YOUNG people are to be given the chance to have their say on crime and anti-social behaviour in a technical consultation exercise run by police.

Pupils at primary schools across Hartlepool will be asked to answer a range of questions with the use of interactive voting technology, which will help to shape the future of policing in the town.

Using a programme similar to that used by Who Wants To Be A Millionaire, Cleveland Police Authority will be gauging the opinions and concerns of youngsters in the town.

Chairman Ted Cox said: "It's vital that we gain the views of all sections of the community - especially young people - on what they see as the key priorities and issues which we need to tackle in planning how we develop police services in the future.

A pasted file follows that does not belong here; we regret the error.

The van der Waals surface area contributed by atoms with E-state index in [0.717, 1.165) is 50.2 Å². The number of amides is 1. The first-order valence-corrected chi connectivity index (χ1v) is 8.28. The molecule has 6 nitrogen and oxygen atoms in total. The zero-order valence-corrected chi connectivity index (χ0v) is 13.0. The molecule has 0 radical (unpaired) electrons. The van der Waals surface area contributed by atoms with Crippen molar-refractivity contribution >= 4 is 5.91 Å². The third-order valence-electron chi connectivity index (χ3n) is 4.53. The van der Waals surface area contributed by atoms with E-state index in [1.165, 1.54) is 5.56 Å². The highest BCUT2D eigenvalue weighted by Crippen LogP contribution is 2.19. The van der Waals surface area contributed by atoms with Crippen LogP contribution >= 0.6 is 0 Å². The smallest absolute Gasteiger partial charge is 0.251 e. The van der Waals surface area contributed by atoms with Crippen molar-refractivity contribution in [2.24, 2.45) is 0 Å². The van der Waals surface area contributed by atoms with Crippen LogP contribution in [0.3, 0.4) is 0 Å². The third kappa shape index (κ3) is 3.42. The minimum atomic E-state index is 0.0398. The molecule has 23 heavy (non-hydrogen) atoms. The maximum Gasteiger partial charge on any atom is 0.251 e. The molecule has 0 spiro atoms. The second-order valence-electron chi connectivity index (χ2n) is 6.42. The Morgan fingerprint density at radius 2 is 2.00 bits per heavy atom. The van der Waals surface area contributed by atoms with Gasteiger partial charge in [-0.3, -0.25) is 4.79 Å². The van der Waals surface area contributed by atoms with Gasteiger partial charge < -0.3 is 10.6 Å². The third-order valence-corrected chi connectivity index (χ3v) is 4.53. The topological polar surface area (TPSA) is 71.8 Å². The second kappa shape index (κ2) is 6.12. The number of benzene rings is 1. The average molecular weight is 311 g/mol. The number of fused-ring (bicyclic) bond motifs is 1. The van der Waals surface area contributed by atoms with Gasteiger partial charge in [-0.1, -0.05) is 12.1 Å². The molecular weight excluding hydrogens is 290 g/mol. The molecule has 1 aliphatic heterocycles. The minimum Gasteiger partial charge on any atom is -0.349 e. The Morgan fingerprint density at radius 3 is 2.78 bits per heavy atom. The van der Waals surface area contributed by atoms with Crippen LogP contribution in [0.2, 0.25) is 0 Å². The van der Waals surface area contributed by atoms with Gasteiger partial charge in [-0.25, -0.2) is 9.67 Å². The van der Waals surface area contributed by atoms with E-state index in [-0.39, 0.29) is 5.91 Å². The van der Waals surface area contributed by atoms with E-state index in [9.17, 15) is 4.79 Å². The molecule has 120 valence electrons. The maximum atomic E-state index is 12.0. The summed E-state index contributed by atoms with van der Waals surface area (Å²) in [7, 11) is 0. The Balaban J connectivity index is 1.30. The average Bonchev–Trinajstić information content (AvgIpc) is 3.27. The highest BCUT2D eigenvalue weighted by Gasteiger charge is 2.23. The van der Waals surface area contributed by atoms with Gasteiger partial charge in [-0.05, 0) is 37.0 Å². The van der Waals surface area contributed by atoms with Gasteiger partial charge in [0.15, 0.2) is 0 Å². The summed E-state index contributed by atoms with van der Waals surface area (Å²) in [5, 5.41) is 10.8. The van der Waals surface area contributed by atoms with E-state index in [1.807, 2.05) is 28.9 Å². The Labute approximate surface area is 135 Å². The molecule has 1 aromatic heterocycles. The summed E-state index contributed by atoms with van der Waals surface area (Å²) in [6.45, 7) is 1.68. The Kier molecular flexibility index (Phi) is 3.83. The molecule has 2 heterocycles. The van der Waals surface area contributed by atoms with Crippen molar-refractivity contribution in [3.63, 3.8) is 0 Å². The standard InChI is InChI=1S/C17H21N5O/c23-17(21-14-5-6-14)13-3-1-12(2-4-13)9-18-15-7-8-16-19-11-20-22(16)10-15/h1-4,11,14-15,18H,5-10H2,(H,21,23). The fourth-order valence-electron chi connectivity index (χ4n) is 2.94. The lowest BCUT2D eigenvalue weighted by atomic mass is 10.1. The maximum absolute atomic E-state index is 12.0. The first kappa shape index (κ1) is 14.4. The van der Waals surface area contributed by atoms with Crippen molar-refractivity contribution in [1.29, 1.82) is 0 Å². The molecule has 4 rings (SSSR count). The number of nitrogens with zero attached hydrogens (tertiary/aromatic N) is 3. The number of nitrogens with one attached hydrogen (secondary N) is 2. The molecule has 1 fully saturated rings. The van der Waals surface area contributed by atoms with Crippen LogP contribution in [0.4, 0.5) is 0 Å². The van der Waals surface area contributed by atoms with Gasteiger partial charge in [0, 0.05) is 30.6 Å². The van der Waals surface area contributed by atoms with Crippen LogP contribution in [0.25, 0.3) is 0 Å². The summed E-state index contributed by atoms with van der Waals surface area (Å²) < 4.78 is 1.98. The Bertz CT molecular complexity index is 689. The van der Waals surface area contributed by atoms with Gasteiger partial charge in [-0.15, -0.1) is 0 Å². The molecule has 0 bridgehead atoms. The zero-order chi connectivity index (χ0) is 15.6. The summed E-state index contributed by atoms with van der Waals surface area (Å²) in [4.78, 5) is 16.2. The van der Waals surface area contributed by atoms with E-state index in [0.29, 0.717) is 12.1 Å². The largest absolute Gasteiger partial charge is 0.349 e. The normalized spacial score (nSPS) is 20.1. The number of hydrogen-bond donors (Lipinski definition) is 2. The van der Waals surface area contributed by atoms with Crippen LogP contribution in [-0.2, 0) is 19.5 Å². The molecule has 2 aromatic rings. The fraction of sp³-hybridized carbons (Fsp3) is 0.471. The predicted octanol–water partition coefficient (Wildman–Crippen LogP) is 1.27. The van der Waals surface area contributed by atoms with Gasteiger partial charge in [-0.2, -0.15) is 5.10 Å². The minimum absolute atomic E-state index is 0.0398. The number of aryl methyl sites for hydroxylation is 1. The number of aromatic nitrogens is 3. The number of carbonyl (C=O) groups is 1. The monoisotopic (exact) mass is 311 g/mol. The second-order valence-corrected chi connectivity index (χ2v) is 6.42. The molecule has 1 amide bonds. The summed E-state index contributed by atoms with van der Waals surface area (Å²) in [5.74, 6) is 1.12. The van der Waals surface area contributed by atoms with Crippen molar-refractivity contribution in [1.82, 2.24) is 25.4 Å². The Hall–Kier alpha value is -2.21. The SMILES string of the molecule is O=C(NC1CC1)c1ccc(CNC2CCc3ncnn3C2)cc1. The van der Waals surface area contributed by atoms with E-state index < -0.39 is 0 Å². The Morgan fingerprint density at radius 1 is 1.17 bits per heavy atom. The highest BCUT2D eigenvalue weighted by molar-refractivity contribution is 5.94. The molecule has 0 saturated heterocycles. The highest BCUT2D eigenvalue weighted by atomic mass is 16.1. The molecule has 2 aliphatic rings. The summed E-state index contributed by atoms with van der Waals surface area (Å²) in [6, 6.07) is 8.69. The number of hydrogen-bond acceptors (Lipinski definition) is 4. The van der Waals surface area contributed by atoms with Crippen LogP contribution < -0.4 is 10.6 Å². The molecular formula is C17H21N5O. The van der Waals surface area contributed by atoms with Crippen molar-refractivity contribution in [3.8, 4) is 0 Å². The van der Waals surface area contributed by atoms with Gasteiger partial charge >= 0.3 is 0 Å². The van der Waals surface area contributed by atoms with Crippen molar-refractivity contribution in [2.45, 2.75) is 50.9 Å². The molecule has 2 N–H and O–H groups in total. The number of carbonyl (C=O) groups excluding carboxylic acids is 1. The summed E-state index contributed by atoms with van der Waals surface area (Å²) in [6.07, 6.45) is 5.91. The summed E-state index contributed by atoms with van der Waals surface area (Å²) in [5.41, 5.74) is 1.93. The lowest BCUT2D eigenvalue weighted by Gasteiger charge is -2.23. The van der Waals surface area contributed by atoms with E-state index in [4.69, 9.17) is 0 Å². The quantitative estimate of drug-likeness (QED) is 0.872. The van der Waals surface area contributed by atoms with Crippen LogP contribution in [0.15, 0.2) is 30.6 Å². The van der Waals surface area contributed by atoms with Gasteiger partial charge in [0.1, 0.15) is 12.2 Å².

"Using the Who Wants To Be A Millionaire equipment helps to make it interesting and entertaining for the children and we are very grateful for the co-operation we have received from the schools in Hartlepool."

The latest initiative by the authority follows on from the consultation that it carried out through the distrib- ution of Council Tax bills across the force area.

More than 1,000 replies indicated that criminal damage, vandalism, drug, alcohol and substance misuse, threats and verbal abuse, robberies, muggings and house burglaries were the main concerns.